Southern guard Derick Beltran was bent over at half court at EnergySolutions Arena when Olynyk passed by to give him a great-effort pat.
Gonzaga needed every lifeboat dropped Thursday to survive upstart Southern, 64-58, and avoid becoming the first top-seeded team to lose to a No. 16.
No. 1's record against 16 going into this tournament was 112-0.
Only a few years ago, Gonzaga was the underdog trying to take down one of the tournament giants. Everything has changed.
When Southern charged back from an 11-point deficit to tie the score, 56-56, on Beltran's three-pointer with 3 minutes 46 seconds left, most of the crowd of 12,621 had already filed adoption papers for the Jaguars and penciled mustaches on the dastardly Bulldogs.
"If I wasn't coaching on the other sideline, they would be a tough team not to root for, you know?" Gonzaga Coach Mark Few said.
As darlings, the Jags had replaced the Zags.
Gonzaga entered the game as the No. 1 team in the nation and the top-seeded team in the West Regional. Southern was No. 1 in the Southwestern Athletic Conference after splitting a regular-season series against Alcorn State.
Beltran, a 6-4 senior guard from Riverview, Fla., did everything he could to pull off a stunning victory. He led his team in heart and with 21 points.
"They definitely weren't scared to jump up and meet you at the rim," Gonzaga's Olynyk said. "They're a very athletic team and we kind of just had to fight through that."
The Jaguars also stayed in contention by making 10 of 23 three-point attempts.
In the end, though, losing was losing.
"It's not a good feeling,"' Beltran offered with his head bowed, "because we worked so hard all year long. It just doesn't feel good."
Thursday's game ranks among the closest calls a top-seeded school has faced in its first game.
In the 1989 tournament, East Tennessee State and Princeton came within a point of upsetting Oklahoma and Georgetown.
A year later, No. 16 Murray State took Michigan State to overtime before losing by four, and No. 16 Western Carolina lost to No. 1 Purdue by two.
Gonzaga needed a great second half from Olynyk, who scored 17 of his 21 points after intermission. The Bulldogs also needed two huge three-pointers from their sophomore guards to avoid making the wrong kind of history.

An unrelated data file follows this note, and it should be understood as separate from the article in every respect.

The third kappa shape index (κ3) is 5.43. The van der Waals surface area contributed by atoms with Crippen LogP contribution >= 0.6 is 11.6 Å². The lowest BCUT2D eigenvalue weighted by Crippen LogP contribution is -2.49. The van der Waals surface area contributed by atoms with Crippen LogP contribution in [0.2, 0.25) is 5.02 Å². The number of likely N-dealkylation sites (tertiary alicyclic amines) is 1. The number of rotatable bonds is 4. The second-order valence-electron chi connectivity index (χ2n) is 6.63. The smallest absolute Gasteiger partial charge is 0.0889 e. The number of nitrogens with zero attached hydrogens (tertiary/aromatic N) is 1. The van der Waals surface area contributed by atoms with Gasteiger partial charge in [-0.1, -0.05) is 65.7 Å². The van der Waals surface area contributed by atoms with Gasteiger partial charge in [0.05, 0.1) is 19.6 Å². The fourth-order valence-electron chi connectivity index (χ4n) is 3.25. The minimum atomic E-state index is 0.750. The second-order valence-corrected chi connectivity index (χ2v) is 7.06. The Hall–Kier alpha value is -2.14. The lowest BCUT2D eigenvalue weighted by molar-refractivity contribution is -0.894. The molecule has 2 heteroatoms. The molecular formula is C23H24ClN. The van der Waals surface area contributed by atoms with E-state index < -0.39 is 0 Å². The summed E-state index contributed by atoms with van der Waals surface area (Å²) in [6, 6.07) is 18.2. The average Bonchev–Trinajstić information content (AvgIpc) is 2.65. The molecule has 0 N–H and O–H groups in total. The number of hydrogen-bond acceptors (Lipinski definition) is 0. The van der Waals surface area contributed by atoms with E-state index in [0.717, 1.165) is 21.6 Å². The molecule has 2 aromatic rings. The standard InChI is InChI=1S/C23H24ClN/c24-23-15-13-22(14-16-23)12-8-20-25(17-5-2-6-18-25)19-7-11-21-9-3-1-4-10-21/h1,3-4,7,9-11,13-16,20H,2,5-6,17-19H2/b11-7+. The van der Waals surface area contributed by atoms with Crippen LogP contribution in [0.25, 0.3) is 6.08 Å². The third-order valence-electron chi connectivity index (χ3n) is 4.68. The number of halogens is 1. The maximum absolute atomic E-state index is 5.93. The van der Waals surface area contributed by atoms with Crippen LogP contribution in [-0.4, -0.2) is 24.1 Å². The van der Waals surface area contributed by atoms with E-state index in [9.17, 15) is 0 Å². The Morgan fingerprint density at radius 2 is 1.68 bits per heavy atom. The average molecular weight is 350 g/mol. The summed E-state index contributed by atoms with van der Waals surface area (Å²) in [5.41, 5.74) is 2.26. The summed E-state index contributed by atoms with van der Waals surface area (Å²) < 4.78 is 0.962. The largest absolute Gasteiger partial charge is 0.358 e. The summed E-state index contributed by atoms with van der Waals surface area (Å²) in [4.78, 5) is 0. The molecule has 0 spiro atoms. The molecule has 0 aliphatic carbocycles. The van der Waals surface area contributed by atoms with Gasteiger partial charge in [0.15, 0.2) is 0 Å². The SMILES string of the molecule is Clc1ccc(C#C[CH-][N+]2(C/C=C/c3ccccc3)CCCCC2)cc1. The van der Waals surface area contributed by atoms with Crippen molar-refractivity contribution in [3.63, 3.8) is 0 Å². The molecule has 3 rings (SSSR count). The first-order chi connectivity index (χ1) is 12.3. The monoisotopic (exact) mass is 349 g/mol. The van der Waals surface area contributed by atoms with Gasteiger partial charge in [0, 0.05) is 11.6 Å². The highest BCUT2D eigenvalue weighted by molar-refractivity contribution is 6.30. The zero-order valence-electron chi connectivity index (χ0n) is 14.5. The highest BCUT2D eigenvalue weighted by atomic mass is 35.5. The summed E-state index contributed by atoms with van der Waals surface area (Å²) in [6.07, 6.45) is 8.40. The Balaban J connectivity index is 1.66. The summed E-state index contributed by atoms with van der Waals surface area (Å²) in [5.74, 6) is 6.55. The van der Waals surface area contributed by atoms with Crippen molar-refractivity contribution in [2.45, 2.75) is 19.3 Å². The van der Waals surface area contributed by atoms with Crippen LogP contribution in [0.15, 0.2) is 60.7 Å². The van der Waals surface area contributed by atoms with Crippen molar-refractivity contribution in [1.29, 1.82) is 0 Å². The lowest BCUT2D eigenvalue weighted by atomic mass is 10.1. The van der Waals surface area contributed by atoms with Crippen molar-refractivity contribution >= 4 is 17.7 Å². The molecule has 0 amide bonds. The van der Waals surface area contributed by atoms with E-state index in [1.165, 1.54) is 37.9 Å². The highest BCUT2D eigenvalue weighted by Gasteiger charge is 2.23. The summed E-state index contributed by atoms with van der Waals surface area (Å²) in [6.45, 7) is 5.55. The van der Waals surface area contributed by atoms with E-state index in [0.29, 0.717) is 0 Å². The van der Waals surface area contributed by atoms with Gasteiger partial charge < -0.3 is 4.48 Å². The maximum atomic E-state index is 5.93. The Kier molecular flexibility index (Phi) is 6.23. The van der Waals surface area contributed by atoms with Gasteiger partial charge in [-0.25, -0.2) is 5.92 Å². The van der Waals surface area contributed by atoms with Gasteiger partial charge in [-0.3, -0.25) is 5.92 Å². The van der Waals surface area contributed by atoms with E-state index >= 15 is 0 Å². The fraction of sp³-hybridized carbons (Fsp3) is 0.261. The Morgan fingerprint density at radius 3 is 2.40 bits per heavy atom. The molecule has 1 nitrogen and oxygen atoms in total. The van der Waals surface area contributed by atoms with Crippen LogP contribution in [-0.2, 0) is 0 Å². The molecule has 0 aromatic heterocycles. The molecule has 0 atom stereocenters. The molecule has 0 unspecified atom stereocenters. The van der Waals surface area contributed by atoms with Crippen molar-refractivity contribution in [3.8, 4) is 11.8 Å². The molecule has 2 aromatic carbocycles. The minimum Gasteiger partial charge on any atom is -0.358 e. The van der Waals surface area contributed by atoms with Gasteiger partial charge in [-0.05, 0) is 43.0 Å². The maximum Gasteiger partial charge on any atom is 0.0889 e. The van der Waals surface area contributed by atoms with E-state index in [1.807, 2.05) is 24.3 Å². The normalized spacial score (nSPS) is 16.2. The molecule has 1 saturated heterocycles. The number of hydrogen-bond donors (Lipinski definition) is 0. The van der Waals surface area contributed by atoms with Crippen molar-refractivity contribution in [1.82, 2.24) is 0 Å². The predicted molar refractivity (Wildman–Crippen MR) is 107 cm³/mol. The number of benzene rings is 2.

With 3:18 left, Gary Bell Jr. broke the 56-56 tie Beltran had just created, but Spokane had no time to stop chewing its fingernails. Bell then fouled Beltran, who made two free throws to cut the lead to one.
Kevin Pangos, Gonzaga's other sophomore guard, finally gave his team some cushion when his three-pointer with 1:53 left pushed the lead to four.
Southern guard Malcolm Miller had two good looks from three-point range inside the last 1:20, but both shots rattled out.
Gonzaga could finally rest when Pangos added two free throws with 14 seconds left.
The more pressing concern for Gonzaga is how it handled the spotlight. If Thursday's game was not the result of nervous jitters, the Bulldogs are in serious trouble Saturday against Wichita State.
The Shockers are an athletic team that dismantled Pittsburgh, 75-53. Wichita State, champion of the Missouri Valley Conference, is much better than Southern.
"This group thinks it can beat anybody in the country," Wichita State Coach Gregg Marshall said after his team's win over Pitt.
And that includes No.1 in the country.
Teams have survived first-round games and still made deep runs.
In 2000, No. 5 Florida needed overtime to beat some fledgling school named Butler and then proceeded all the way to the title game.
It was 30 years ago that North Carolina State Coach Jim Valvano popularized the phrase "survive and advance" during his team's unlikely ride to the NCAA championship.
Gonzaga survived but also advanced.
"Any win in the tournament is a good win," Olynyk said. "So we have to kind of take that into consideration."